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"Americans Elect" is not our ship

I have been doing some investigation of "Americans Elect", a purported centrist party in the United States. Before my research, I was concerned that:A) America is already very right-wing, and rather than embracing its center it needs to move much further to the left than the Democratic partyB) Because of how internet-coordinated campaigns work, all this might do is accidentally split the Democratic vote, leading to Republican gain.I might be willing to accept B if it were for a good cause, or at least consider it an unfortunate side-effect of a winner-takes-all electoral system.

On further investigation, it appears that Americans Elect is not even honest about making a go at centrism, and is better described as a masqueraide of the same sort as the astroturfing that made the Tea Party. For starters, see the link below, listing their board of directors (with added background). I have been able to verify a reasonable subset of the annotations.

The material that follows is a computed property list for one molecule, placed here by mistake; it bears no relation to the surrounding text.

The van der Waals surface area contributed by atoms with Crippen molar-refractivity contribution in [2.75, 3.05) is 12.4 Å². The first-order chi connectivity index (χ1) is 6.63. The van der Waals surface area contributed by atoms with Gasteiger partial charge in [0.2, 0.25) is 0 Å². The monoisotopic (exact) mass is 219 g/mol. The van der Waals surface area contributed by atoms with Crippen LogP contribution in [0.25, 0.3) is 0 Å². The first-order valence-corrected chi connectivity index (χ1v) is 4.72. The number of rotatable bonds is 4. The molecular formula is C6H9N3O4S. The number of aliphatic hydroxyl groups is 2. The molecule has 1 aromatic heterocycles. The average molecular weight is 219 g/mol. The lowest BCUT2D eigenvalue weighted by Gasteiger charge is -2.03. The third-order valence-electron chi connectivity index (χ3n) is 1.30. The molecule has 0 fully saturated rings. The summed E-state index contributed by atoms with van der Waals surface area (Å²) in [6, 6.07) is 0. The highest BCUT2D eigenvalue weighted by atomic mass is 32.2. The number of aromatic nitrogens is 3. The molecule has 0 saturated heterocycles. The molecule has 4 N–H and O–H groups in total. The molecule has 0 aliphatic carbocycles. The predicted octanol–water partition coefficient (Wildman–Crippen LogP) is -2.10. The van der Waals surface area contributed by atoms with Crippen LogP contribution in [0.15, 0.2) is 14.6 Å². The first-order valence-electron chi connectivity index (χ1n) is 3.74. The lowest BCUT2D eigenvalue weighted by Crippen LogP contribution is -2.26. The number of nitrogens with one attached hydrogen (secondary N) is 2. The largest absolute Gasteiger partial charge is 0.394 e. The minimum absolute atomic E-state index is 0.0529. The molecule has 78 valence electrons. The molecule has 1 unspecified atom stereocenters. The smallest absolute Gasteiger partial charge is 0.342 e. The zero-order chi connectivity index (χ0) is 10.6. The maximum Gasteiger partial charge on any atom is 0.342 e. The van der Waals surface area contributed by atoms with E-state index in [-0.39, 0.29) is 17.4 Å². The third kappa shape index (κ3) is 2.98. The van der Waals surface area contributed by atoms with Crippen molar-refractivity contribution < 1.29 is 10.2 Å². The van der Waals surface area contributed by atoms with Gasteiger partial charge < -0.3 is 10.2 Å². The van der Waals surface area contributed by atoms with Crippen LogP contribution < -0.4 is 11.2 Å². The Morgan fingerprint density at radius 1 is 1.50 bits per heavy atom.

I strongly recommend people dissociate with Americans Elect if they had any participation with it. This thing needs to be sunk. For friends in the Occupy Movement as well as fellow liberals and/or socialists, I suggest supporting the Green Party and/or voting strategically for the Democratic party. While we should do our best to push for a society that has safety nets, reasonable regulation, socialised healthcare, gay marriage, a more nuanced stance on Israel, and so on, we also should be willing to vote for (and even rally for) the lesser evil (in my view, the Dems) as a form of harm-reduction.

If you're waiting for our ship to finally come in, "Americans Elect" is not it.


haha, "astroturfing" as a pun on "grassroots". i hadn't heard that before.


Really? oO I guess maybe it's in part a slashdot-ism, but it's been common usage there for years. I thought it was more widespread.
Nah, I've never spent more than a couple of seconds at Slashdot, and I've definitely heard "astroturf" before. I think it may even have been in an actual class-where-we-talk-about-politics, but that would imply probably my freshman Interp&Arg class, which was a pretty long time ago (2004).
I remember hearing about it in high school in mock-trial/debate/philosophy (all taught by the same teacher), meaning it's been around at least as far back as the early 90s.